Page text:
cD galaxy. Based on Einstein and EX0SAT X-ray observations, Edge et al.
(1992) found that there is a gas inflow of 204 M_sun_ yr^-1^ in Abell
2199. Bertola et al. (1986) studied the stellar population and concluded
that a ~4% contribution of young early- to mid-O stars was needed to
model their IUE and optical spectra. McNamara & O'Connell (1992) found
color profiles indicative of dust lanes or dust features in NGC 6166.
Rood-Sastry cluster type: cD (Struble & Rood 1987).

19. 1986A&AS...64..135P
Re:B2 1626+39
Brightest member of Abell 2199. The peculiar radio morphology was
discussed by Burns et al. (1983). See also Jaffe and Perola (1974).

20. 1985ApJS...57..643D
Re:VV 364
Double-nucleus (about 10 arcsec apart) elliptical.

21. 1977A&AS...28....1V
Re:VV 364
Plate 3 Radio Nests of Spherical Galaxies
=MCG +07-34-060 = NGC 6166; 12.79m, the brightest member of the cluster
Abell 2199 is a well known radio galaxy 3C 338, its radio luminosity
being comparable to that of Virgo A.
VV 364a gives its position in the cluster, b, c and d frames, (scale
1mm=5.7"), obtained by Minkowski (1961) and the Burbidges (1962), using
decreasing exposures to show the structure of VV 364. Most interacting
galaxies, especially nests, should be studied in a similar way. VV 364
is a "mininest" composed of three galaxies. Minkowski (1961) studied
this object photometrically and spectroscopically and states: "The
bright nuclear region typical for galaxies of types E and S0 is absent.
Traces of structure or dust in the central mass on the southern side.
It has a semistellar nucleus that emits moderately strong [O II] lines
and therefore is bluish. Otherwise the spectra and absorption are
normal". Minkowski holds the remote object to be the fourth member of
the group and gives the following data, corrected for absorption and
for solar motion. Data reduced to H=50 km s^-1^ Mpc^-1^.
Component Aperture B_0_ (B-V)_0_ V_0_km s^-1^ M_B_
All 1' 13.24 +0.85 - -
All 2.5' 12.79 +0.83 +9082 -22.9
A 13.1 +9480 -22.6
B 14.5 +7960 -21.2
C 16.0 +10050 -19.7
D 17.5 - -18.2
The main members are supergiants with completely overlapping
atmospheres, especially if taken up to the surface brightness of 27.5mg
per 1" square, not to 25m as here. From the virial theorem, the mass of
the system is 3x10^13^m_sun_ and m:L=7.5.
The nest VV 364 must be younger than the other galaxies in a cluster.
The central supermassive object has undergone fragmentation. Strong
radio emission is a complimentary indication of the younger age.
We stress that E like galaxies, which seem somewhat irregular as a
consequence of their tight multiplicity, and surrounded by an unusually
large halo, were discovered by us (Vorontsov and Rrasnogorskaya 1961)
while compiling the MCG. They were completely described there and it
was shown that mamny of them (not all!) are the brightest, central
objects of clusters. There exist isolated objects of this type.
This discovery was falsely and repeatly ascribed to the Mathews,
Morgan and Schmidt (1964). Although we did remonstrate (Vorontsov
1965), the unjust wrong statement lives on.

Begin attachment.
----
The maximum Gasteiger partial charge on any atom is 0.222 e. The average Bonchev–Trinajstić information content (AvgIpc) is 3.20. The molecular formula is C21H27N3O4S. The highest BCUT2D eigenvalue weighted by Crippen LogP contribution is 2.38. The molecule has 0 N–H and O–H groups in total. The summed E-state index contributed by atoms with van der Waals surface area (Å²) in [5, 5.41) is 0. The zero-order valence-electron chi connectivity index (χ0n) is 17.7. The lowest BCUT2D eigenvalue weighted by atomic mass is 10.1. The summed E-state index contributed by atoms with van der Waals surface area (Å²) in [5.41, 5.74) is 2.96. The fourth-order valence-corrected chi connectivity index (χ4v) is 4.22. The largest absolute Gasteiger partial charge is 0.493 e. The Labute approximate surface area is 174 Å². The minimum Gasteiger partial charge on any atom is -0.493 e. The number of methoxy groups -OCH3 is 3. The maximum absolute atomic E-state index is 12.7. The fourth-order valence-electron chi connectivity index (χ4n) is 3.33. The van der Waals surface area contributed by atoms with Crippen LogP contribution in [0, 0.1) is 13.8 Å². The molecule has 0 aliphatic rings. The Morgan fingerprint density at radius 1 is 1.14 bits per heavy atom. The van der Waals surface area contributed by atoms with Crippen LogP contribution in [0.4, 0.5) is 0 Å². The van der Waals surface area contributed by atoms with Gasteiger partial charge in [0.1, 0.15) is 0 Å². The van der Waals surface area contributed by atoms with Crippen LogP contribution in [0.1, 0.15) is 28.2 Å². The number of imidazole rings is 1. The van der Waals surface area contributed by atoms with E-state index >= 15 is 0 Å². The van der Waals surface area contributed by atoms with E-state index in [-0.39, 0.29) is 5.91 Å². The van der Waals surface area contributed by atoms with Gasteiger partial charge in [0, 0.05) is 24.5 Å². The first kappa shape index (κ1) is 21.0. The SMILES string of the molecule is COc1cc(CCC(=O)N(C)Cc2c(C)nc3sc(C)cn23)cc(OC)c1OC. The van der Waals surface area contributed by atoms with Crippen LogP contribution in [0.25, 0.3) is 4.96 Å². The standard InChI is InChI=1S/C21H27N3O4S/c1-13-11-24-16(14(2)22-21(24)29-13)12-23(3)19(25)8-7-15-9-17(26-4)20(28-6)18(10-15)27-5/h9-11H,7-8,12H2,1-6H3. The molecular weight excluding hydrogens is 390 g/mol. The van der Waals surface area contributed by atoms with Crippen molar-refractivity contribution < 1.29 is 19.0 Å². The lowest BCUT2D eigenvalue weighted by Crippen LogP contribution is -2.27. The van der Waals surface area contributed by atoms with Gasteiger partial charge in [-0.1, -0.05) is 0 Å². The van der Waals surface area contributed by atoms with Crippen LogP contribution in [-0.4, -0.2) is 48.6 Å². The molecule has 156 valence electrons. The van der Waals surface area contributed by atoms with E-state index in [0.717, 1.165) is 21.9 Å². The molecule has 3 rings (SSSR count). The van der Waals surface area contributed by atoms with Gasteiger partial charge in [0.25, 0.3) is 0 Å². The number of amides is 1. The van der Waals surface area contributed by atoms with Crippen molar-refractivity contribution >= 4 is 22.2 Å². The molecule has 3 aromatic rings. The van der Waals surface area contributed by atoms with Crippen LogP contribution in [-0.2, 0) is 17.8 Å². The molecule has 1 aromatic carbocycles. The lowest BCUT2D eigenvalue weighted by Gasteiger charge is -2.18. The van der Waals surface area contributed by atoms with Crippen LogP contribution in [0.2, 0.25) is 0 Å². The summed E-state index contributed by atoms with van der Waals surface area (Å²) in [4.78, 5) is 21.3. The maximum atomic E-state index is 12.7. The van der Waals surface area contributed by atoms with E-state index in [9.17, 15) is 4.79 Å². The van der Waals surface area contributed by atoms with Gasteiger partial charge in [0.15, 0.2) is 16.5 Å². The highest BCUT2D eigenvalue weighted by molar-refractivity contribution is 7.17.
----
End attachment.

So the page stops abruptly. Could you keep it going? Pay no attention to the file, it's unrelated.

In MCG it was stated that MCG +02-07-017, +02-27-004, +02-29-020,
+02-58-021, +02-59-035, +01-39-009, +05-38-005, +03-41-078 and 6
others belong to the same type. We showed that, even by the eye
estimate, with H_0_=75 km s ^-1^ Mpc^-1^ NGC 7469 has a diameter of
60 000 pc. NGC 1275 possibly is also a very young tight nest of
spheroidal peculiar giants. At the 1973 IAU Symposium it was said that
the nest NGC 6166 could have been formed in the cluster by captures! We
showed in MCG that such nests (cD) also exist as isolated entities,
consequently the capture theory is as unvalid here as it is in the case
of numerous isolated nests!

22. 1976RC2...C...0000d
Re:NGC 6166
= 3C 338
I Zw 153 at 1 arcmin south-following.
Brightest in Abell 2199.
Classification and Dimensions:
Ap. J., 140, 35, 1964.
Ap. J., 173, 485, 1972.
Photograph:
Ap. J., 140, 44, 1964.
Ap. J., 142, 1364, 1965.
IAU Symp. No.44, 349, 1972.
Cont. Asiago, No. 300, 79, 1973.
Photometry (UBVR):
A.J., 75, 695, 1970.
Ap. J., 173, 485, 1972.
Ap. J., 178, 1, 1972.
Ap. J., 178, 25, 1972.
Ap. J., 183, 731, 1973.
Isodensitometry:
Bull. A.A.S., 5, 447, 1973.
Spectrum (velocities of many cluster members):
Ap. J., 188, 221, 1974.
Radio Observations:
Ap. J., 140, 44, 1964.
Ap. J., 142, 106, 1965.
Ap. J., 144, 216, 1966.
Ap. J., 148, 367, 1967.
Ap. J. (Letters), 191, L11, 1974.
Obser., 87, 124, 1967.
A.J., 73, 1, 1968.
Astr. Ap., 31, 223, 1974.
Astr. Ap., 34, 341, 1974.
X-rays (from Cluster):
Ap. J. (Letters), 185, L13, 1973.
Ap. J. (Letters), 193, L57, 1974.

23. 1973UGC...C...0000N
Re:UGC 10409
E pec (de Vaucouleurs)
Companion superimposed north-following center
A large number of small galaxies near

24. 1964RC1...C...0000d
Re:NGC 6166
[Not = Holm 751a,b,c,d,e which are companion galaxies. The objects
NGC 6166A,B,C,D are condensations within NGC 6166 itself.]
Description and Photograph:
P.A.S.P., 70, 143, 1958.
A.J., 66, 558, 1961.
Ap. J., 136, 1134, 1962.
Color, Magnitude, Systemic Velocity
A.J., 66, 558, 1961.
Radio Emission:
P.A.S.P., 70, 143, 1958.
Caltech Radio Obs., 5, 1960.

25. 1964ApJ...140...35M
Re:3C 338
No. 40.-Three secondary components in same envelope. Outstandingly brightest
member of cluster A2199, richness 2. 200-inch plate and redshift by Minkowski
(1961a).

26. 1961AJ.....66..562V
Re:NGC 6166
6166 Multiple E. Brightest member of a cluster.